The bidding for popular video streaming site Hulu just got a lot more intense. Reuters reports that three companies have each bid in excess of $1 billion to buy Hulu, including satellite TV provider DirecTV. All three bids easily dwarf the $600 million to $800 million that Yahoo was reportedly offering for the company and significantly increase the odds that News Corp and Disney will be able to successfully sell the company in the coming months after failing to find a buyer two years ago. In addition to Yahoo and DirecTV, Time Warner Cable has also made a bid for Hulu, although that bid is reportedly for an equity stake and not outright ownership of the company.
So how much will it take for Yahoo to buy itself a stake in Hulu? According to a new report from AllThingsD, at least $600 million. Citing “numerous sources close to the situation,” AllThingsD reports that Yahoo is bidding between $600 million and $800 million for Hulu, a range that reflects the fact that Yahoo “has proposed several different prices based on a variety of circumstances” including “the length of the licensing rights for content and how much control the programming companies selling Hulu have over their media.” More →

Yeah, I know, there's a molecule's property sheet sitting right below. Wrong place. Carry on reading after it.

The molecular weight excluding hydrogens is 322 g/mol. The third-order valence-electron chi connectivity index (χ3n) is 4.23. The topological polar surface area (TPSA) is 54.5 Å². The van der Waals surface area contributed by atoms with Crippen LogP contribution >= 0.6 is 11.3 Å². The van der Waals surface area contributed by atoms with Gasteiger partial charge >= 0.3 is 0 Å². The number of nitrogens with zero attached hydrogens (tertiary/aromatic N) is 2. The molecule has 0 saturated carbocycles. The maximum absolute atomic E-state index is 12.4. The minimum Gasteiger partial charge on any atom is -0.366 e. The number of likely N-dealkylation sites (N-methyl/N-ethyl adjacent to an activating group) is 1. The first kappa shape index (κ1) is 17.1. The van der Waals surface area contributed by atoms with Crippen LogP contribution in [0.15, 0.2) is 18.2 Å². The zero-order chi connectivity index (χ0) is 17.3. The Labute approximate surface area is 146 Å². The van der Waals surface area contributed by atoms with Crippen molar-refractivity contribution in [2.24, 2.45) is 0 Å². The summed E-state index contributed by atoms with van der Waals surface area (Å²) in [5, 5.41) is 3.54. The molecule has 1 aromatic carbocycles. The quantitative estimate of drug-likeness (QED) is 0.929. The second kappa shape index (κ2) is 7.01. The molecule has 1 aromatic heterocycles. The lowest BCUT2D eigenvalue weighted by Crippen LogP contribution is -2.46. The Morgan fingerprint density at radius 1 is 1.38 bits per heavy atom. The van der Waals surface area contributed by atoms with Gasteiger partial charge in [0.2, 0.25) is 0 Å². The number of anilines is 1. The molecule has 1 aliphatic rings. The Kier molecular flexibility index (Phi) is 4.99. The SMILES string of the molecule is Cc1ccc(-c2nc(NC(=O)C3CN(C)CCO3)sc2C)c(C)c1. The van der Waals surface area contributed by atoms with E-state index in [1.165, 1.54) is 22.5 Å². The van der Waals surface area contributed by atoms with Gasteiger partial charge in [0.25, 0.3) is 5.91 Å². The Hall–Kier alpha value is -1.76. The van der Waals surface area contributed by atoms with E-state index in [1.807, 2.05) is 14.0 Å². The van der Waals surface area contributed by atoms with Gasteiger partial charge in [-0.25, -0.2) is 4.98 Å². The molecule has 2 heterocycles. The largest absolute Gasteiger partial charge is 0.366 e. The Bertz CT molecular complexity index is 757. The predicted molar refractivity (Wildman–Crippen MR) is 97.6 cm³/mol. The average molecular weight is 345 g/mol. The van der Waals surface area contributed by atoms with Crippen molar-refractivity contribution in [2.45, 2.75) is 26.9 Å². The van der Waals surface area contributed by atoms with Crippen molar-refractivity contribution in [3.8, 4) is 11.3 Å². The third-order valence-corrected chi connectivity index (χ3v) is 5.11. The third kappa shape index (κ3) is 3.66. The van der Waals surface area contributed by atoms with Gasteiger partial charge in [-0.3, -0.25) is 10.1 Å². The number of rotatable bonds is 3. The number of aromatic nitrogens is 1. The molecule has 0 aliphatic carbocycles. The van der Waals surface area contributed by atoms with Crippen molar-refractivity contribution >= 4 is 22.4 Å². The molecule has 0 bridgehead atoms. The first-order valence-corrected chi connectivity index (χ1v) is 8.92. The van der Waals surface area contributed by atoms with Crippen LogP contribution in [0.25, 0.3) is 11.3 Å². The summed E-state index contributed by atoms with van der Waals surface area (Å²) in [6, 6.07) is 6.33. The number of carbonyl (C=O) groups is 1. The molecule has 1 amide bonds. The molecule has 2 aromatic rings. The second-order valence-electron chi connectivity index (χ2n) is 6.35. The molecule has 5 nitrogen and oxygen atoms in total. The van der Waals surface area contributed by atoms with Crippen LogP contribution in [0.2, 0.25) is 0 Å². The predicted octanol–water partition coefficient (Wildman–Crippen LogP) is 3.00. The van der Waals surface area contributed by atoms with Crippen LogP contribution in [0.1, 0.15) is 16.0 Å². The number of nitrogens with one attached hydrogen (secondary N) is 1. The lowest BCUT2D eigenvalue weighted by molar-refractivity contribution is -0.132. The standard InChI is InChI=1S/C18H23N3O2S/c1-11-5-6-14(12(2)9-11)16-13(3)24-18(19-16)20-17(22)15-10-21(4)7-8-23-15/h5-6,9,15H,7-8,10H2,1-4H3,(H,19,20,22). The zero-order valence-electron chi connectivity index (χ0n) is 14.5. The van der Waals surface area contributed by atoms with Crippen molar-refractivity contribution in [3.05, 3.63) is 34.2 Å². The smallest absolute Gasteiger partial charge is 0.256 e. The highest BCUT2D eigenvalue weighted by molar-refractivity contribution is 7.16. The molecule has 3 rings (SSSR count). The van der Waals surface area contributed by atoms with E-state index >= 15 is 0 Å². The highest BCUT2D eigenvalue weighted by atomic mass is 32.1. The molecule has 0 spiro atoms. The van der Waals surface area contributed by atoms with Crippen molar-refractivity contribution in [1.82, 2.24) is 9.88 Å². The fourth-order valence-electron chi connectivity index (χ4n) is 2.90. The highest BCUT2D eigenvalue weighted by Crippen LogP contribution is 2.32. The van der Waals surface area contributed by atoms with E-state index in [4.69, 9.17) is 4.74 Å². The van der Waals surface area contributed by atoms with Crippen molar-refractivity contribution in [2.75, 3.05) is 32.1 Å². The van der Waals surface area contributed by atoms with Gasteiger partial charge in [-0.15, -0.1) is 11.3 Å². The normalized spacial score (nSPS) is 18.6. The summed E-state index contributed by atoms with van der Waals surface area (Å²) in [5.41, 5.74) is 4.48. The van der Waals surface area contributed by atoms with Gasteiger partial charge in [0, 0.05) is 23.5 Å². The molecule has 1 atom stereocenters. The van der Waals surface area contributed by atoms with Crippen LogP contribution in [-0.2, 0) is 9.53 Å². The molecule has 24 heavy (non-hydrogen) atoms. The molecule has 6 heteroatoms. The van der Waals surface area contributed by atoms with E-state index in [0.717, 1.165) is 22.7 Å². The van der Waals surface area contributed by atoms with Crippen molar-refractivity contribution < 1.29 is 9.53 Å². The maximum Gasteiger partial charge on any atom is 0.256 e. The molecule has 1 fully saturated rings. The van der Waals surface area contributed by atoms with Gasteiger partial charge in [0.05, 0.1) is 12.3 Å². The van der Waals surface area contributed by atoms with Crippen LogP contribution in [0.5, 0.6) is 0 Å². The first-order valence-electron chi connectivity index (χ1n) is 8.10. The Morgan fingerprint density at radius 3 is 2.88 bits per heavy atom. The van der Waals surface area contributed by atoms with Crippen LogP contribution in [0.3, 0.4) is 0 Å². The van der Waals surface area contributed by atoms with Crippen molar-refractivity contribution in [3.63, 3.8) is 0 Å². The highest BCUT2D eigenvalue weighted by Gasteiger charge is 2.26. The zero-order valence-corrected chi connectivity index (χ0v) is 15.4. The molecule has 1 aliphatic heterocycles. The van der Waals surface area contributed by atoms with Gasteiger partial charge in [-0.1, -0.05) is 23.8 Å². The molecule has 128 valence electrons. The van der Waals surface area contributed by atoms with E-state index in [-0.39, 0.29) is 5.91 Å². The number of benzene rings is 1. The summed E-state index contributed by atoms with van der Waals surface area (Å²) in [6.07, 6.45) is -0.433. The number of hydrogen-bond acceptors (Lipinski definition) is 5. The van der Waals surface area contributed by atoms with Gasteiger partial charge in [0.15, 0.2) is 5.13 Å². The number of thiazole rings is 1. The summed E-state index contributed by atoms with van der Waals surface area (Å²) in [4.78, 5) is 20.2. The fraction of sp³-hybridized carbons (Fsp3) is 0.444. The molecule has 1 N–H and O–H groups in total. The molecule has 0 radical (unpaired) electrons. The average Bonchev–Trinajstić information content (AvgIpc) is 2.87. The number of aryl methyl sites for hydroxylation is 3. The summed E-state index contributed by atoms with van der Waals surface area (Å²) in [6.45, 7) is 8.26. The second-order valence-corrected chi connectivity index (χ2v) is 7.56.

Yahoo is apparently determined to show that it can do more than pay $1.1 billion for a bunch of teenage girls’ blogs. Unnamed sources tell Bloomberg that Yahoo has submitted an offer to buy video streaming website Hulu, a sign that the company is still considering ways to counter the enormous video streaming clout that Google now holds with YouTube. Yahoo was interested in buying a majority stake in French video streaming website Dailymotion earlier this year but that deal fell apart after the French government reportedly threatened to block it. In making an official bid for Hulu, Yahoo will be competing with Time Warner Cable, which is considering buying a 33% equity stake in the company. It’s unknown at this point whether Yahoo’s bid for Hulu will just be for a similar shared stake or if it plans to be more aggressive and buy a majority stake in the firm.